The Walking Dead (1936).
This is an unjustly forgotten classic. It could’ve been just another standard 1930s-era shocker which, to today’s viewer, can be an acquired taste. But what raises it above that is the performance of Boris Karloff.
Karloff plays John Ellman, an innocent man framed and executed for murder, who is brought back to life by a scientist Edmund Gwenn’s experimental process. Ellman then uses his new lease on life to solve the crime and bring the real killer to justice. This character is no mere zombie, but a normal man angered by his wrongful conviction, haunted by the memory of his own death and (perhaps) driven by a higher power.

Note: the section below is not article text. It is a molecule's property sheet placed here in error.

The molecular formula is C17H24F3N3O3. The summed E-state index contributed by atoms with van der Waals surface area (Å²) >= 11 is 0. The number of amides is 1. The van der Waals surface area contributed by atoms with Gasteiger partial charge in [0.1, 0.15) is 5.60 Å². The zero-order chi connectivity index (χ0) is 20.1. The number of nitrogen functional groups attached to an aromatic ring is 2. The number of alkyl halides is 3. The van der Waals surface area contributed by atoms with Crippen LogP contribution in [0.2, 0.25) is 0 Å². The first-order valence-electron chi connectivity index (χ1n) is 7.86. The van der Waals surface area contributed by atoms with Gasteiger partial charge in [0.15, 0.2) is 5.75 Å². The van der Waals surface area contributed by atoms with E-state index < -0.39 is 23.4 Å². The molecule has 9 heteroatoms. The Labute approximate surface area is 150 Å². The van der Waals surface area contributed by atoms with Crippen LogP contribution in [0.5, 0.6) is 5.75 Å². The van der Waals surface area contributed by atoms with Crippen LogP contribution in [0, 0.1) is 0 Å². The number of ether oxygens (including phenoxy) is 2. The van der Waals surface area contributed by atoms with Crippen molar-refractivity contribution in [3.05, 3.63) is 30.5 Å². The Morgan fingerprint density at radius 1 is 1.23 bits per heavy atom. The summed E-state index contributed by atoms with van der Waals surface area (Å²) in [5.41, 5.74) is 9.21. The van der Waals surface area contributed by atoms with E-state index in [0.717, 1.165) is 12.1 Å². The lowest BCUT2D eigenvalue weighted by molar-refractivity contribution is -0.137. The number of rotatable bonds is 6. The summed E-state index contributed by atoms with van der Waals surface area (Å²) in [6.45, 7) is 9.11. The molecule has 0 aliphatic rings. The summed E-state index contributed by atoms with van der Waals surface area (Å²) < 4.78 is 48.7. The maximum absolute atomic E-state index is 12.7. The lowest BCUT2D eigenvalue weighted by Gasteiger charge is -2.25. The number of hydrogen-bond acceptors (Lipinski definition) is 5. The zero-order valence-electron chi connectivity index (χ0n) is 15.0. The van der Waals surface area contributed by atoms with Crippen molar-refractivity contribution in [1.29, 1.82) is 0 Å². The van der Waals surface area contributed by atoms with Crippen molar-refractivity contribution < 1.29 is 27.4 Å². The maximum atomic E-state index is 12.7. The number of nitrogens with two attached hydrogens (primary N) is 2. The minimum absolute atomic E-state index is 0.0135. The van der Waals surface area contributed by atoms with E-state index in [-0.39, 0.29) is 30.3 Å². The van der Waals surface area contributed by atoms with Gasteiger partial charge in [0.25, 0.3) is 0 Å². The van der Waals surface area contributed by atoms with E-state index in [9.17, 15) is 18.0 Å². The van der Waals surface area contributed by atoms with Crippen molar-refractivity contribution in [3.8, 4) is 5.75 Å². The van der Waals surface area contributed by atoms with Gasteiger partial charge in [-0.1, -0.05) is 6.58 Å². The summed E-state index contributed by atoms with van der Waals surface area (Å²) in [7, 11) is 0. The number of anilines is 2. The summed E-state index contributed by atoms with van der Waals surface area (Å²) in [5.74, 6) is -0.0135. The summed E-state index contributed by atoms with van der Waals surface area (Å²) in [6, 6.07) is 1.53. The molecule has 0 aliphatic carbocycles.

This kind of material should have just been a run-of-the-mill programmer, but it was made at Universal, then at the height of its first era of horror, which meant they could secure Michael Curtiz as director and Karloff in the starring role. Curtiz does a capable job making the potentially bland source material into something compelling, but once again it is Karloff who steals the show. He brings a touching humanity to the role, making this just one of several movies that prove he had what his fellow horror icon Bela Lugosi never did — range.
“Why did you have me killed?”
Upon its original release, “The Walking Dead” was banned in Finland.
“The Return of Dr. X” (1939) and “Black Friday” (1940).
Take a Look:
Back to life: